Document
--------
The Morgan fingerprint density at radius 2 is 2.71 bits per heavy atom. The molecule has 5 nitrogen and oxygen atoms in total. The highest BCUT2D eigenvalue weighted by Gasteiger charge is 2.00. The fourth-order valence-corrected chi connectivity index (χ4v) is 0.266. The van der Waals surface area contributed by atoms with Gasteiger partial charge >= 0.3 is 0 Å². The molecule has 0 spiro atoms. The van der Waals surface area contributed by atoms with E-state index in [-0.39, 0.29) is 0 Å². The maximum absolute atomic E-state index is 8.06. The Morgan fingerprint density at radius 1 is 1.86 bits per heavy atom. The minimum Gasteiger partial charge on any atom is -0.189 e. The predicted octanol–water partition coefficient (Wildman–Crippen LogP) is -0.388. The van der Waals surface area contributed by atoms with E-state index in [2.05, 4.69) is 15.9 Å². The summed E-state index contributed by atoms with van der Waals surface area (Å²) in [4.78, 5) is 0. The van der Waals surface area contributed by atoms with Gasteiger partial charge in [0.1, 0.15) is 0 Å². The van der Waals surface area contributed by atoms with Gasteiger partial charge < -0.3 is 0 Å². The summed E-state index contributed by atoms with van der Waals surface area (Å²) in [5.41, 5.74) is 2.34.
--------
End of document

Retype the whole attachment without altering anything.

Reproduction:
The Morgan fingerprint density at radius 2 is 2.71 bits per heavy atom. The molecule has 5 nitrogen and oxygen atoms in total. The highest BCUT2D eigenvalue weighted by Gasteiger charge is 2.00. The fourth-order valence-corrected chi connectivity index (χ4v) is 0.266. The van der Waals surface area contributed by atoms with Gasteiger partial charge >= 0.3 is 0 Å². The molecule has 0 spiro atoms. The van der Waals surface area contributed by atoms with E-state index in [-0.39, 0.29) is 0 Å². The maximum absolute atomic E-state index is 8.06. The Morgan fingerprint density at radius 1 is 1.86 bits per heavy atom. The minimum Gasteiger partial charge on any atom is -0.189 e. The predicted octanol–water partition coefficient (Wildman–Crippen LogP) is -0.388. The van der Waals surface area contributed by atoms with E-state index in [2.05, 4.69) is 15.9 Å². The summed E-state index contributed by atoms with van der Waals surface area (Å²) in [4.78, 5) is 0. The van der Waals surface area contributed by atoms with Gasteiger partial charge in [0.1, 0.15) is 0 Å². The van der Waals surface area contributed by atoms with Gasteiger partial charge < -0.3 is 0 Å². The summed E-state index contributed by atoms with van der Waals surface area (Å²) in [5.41, 5.74) is 2.34.